Mexican mothers confront state authorities: Government officials are complicit in the disappearance of their children

Guest Post by Historian Elizabeth O’Brien

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Javier Duarte, the unpopular governor of Veracruz, recently visited the city of Orizaba. He intended to record video footage for his upcoming state address, but he did not walk undisturbed. Araceli Salcedo, the heartbroken mother of an abducted child named Fernanda Rubí, confronted Duarte and shouted accusations at the governor for several minutes. She cried out, “This is not fair! You are here with your family. But my daughter– Where is she?!” According to news sources, Salcedo’s daughter has been missing for more than three years, but local officials have refused to help her family search for the young teen. As a result of the video below (which has gone viral), the governor has invited Salcedo to a meeting with the state department of justice.

 

Yet Araceli Salcedo’s case is not unique in Veracruz, and her angry words reverberated throughout the scenic landscape of Orizaba. I have been living in this small city with my young daughter for several months, while conducting dissertation research in the local archive. It has quickly become clear that the city’s status as a “magic town,” (pueblo mágico)- with its gorgeous backdrop of cloud-misted mountains- belies a significant amount of bloodshed. When Araceli Salcedo voiced her pain, she spoke to this contradiction. Dripping with sarcasm, the mother exclaimed, “Congratulations, Mr. Governor,” and “Here is your ‘magic town,’– where they kidnap our children.”

Organized drug trafficking groups, known as cartels, carry out most of the kidnappings in Mexico. This likely occurs for several reasons. As cartel operations increase in Mexico, the groups look to expand their revenue beyond the sale of substances. This becomes even more relevant as the income from drug smuggling decreases due to competition from legalized marijuana in the U.S. and opium from Afghanistan. Finally, rampant- and random- killings and kidnappings repress and terrorize populations. This has the additional effect of making people, on the whole, less likely to confront the known criminals in their communities.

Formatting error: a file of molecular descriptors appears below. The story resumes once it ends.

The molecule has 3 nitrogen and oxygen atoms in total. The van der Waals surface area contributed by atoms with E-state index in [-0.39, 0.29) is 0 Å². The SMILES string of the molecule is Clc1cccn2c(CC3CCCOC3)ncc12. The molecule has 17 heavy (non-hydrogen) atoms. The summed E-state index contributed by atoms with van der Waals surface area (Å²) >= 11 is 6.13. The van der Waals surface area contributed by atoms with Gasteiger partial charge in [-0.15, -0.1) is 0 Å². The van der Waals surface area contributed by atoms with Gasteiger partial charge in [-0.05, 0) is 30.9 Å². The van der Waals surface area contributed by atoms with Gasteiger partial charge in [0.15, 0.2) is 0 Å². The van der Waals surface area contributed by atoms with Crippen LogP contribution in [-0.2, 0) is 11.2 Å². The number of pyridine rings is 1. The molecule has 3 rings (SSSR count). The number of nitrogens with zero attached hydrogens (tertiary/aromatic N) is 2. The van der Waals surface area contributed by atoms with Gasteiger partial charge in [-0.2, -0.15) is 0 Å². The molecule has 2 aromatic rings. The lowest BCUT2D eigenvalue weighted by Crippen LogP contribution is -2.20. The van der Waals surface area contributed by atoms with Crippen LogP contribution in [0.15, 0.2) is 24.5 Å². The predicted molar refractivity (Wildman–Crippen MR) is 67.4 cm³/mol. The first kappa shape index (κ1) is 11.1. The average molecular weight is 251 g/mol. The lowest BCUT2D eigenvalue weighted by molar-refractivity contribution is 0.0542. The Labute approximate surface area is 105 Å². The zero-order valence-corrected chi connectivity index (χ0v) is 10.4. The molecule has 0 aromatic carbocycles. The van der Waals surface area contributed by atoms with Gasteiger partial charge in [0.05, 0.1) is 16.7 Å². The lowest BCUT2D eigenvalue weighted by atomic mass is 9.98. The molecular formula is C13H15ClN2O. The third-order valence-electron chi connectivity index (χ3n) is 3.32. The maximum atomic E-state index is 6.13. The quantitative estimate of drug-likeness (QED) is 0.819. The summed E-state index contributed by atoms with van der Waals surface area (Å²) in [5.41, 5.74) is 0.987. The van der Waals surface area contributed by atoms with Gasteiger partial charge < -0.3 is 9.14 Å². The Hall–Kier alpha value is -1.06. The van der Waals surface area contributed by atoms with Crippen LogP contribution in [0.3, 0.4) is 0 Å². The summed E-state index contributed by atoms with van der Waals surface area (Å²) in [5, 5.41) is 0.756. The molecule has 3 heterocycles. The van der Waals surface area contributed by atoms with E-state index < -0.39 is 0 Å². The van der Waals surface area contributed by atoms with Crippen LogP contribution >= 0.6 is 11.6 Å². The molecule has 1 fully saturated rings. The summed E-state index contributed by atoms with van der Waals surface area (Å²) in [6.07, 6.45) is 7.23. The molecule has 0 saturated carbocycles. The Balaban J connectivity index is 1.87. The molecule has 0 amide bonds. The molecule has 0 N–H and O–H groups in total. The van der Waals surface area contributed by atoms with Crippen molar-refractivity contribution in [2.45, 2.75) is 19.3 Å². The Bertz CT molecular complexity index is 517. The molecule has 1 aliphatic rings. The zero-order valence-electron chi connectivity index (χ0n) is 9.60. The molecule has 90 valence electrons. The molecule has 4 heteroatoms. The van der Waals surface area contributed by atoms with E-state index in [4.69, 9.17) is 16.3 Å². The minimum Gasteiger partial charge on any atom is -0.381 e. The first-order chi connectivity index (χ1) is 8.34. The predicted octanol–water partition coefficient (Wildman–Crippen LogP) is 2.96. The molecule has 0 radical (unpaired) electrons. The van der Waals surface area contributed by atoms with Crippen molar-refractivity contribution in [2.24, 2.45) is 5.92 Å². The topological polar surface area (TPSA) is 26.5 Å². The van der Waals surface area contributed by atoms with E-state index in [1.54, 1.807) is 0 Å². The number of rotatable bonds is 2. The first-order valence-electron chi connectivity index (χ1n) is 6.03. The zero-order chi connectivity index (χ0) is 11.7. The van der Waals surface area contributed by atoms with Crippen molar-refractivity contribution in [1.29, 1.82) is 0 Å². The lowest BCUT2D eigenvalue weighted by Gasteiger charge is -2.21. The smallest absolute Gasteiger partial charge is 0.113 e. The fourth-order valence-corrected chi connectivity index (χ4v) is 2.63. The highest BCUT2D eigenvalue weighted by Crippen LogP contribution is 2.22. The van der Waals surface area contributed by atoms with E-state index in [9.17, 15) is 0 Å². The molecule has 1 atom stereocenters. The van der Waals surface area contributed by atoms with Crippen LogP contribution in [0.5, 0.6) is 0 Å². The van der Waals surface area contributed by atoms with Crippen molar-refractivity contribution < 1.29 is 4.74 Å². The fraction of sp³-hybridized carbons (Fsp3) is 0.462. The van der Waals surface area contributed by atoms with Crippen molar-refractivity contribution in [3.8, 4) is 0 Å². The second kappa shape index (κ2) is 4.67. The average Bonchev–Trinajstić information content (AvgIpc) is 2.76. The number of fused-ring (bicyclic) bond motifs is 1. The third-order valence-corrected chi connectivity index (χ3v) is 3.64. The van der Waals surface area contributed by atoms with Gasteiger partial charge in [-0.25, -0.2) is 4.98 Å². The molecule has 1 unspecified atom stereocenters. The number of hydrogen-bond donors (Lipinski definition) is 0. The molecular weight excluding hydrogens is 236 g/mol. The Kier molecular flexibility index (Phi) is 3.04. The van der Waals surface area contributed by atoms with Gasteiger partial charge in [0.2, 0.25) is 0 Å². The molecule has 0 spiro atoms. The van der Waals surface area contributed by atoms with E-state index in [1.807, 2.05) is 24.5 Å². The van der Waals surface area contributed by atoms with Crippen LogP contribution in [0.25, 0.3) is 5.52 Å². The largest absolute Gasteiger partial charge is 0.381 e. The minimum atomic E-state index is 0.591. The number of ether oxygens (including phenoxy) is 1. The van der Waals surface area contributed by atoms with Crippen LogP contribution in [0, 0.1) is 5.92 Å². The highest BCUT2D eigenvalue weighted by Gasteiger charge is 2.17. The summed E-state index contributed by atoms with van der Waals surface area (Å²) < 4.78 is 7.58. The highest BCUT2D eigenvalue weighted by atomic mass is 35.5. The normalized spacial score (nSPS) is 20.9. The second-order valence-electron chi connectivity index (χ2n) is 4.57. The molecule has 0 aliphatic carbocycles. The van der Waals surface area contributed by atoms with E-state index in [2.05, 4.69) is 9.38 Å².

Because kidnappings often target young women in Mexico, many observers have claimed that “femicides” (random and rampant killings that target women) are a pillar of the cartels’ multivalent effort to inculcate fear in Mexico. In other words, organized groups are battling for control of the country, and the torture, murder, disappearance, and trafficking of women are at the forefront of their war strategies. The government has denied this reality for many years, but they have recently issued a “gender alert” for much of the state of Mexico. State authorities have finally been forced to acknowledge the crisis.

On my way to the archive each day, I stop by a local newsstand after buying a cup of rich coffee, which is famously produced in the mountain valley. The periodicals greet me with shockingly violent reports. During my first week in town, five people were shot in a bar, including a student, a journalist, a cartel member, and several bystanders. On independence day, bullets rang through the downtown corridors as federal forces filled a car- and the teen inside– with bullets (for reasons that the press could not identity). Over the course of one weekend in September, thirteen people were shot and killed in Orizaba and the immediate area. In one area of town, just minutes from the center, there are reportedly six deadly shoot-outs each week. This is a small residential city of less than 100,000 people.

These events began to frighten me more deeply when a deadly shooting occurred in from of my daughter’s school, several hours after we had left for the day. Shortly after, a sign appeared on the door. It read: “Please attend this important talk on how to prevent child abduction.” Then a fake persona contacted me on facebook, claiming that he had been watching my movements in Orizaba. “Why don’t you brush your daughter’s hair when you take her to school?” the imposter wrote. I asked the school principal if I should report to messages to anyone, and she confided that she had recently received two extortion attempts, leveled via telephone, directed at her small children. But she also said that it is safer not to report the threats, because local authorities are often complicit, and because it is best not to show fear. On Saturdays I often choose to stay in our comfortable home instead of risking a trip to town, or a hike up the historic “cerro del Borrego,” where the invading French army won a battle against the Mexican forces and established camp in 1863. When I look out the window, I sometimes see mothers hurrying down the street, nervously grasping their children’s hands and glancing over their shoulders.

The government of Veracruz is not ignorant of the dangerous climate. In fact, they have issued a recommended curfew of 8 p.m. for the entire state. But many claim that Duarte and his officials turn a blind eye to crime in Veracruz and neglect its victims. In this vein, Araceli Salcedo shouted, “This is blatant corruption, Mr. Governor! And what do you do? You just protect your own family. And the day that something happens to them, you will discover how we feel in this ‘magic town.’ Here, we know what it feels like to suffer.”